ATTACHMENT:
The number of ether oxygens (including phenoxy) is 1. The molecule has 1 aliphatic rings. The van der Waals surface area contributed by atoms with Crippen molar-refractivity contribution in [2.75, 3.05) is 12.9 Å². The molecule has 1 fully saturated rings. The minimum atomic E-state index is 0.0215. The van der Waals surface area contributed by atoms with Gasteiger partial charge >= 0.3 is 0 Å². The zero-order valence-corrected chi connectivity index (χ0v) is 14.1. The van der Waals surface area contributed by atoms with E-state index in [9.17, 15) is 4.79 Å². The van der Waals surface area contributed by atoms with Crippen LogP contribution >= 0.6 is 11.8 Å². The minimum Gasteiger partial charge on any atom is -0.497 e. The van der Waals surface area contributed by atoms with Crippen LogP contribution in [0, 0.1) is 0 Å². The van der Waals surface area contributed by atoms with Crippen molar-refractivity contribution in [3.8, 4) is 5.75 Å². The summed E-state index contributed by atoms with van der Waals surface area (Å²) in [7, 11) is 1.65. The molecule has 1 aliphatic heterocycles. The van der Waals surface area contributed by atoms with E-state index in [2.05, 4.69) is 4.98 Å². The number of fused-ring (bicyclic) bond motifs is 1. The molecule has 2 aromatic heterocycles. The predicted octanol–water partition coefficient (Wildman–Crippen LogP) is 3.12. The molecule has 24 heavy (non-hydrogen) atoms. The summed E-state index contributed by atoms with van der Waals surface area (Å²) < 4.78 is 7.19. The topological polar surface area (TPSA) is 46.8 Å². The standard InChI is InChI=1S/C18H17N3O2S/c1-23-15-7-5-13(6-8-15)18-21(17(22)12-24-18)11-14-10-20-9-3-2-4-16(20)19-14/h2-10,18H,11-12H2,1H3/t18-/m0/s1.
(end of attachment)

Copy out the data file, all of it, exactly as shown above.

The number of ether oxygens (including phenoxy) is 1. The molecule has 1 aliphatic rings. The van der Waals surface area contributed by atoms with Crippen molar-refractivity contribution in [2.75, 3.05) is 12.9 Å². The molecule has 1 fully saturated rings. The minimum atomic E-state index is 0.0215. The van der Waals surface area contributed by atoms with Gasteiger partial charge >= 0.3 is 0 Å². The zero-order valence-corrected chi connectivity index (χ0v) is 14.1. The van der Waals surface area contributed by atoms with E-state index in [9.17, 15) is 4.79 Å². The van der Waals surface area contributed by atoms with Crippen LogP contribution >= 0.6 is 11.8 Å². The minimum Gasteiger partial charge on any atom is -0.497 e. The van der Waals surface area contributed by atoms with Crippen LogP contribution in [0, 0.1) is 0 Å². The van der Waals surface area contributed by atoms with Crippen molar-refractivity contribution in [3.8, 4) is 5.75 Å². The summed E-state index contributed by atoms with van der Waals surface area (Å²) in [7, 11) is 1.65. The molecule has 1 aliphatic heterocycles. The van der Waals surface area contributed by atoms with E-state index in [2.05, 4.69) is 4.98 Å². The number of fused-ring (bicyclic) bond motifs is 1. The molecule has 2 aromatic heterocycles. The predicted octanol–water partition coefficient (Wildman–Crippen LogP) is 3.12. The molecule has 24 heavy (non-hydrogen) atoms. The summed E-state index contributed by atoms with van der Waals surface area (Å²) < 4.78 is 7.19. The topological polar surface area (TPSA) is 46.8 Å². The standard InChI is InChI=1S/C18H17N3O2S/c1-23-15-7-5-13(6-8-15)18-21(17(22)12-24-18)11-14-10-20-9-3-2-4-16(20)19-14/h2-10,18H,11-12H2,1H3/t18-/m0/s1.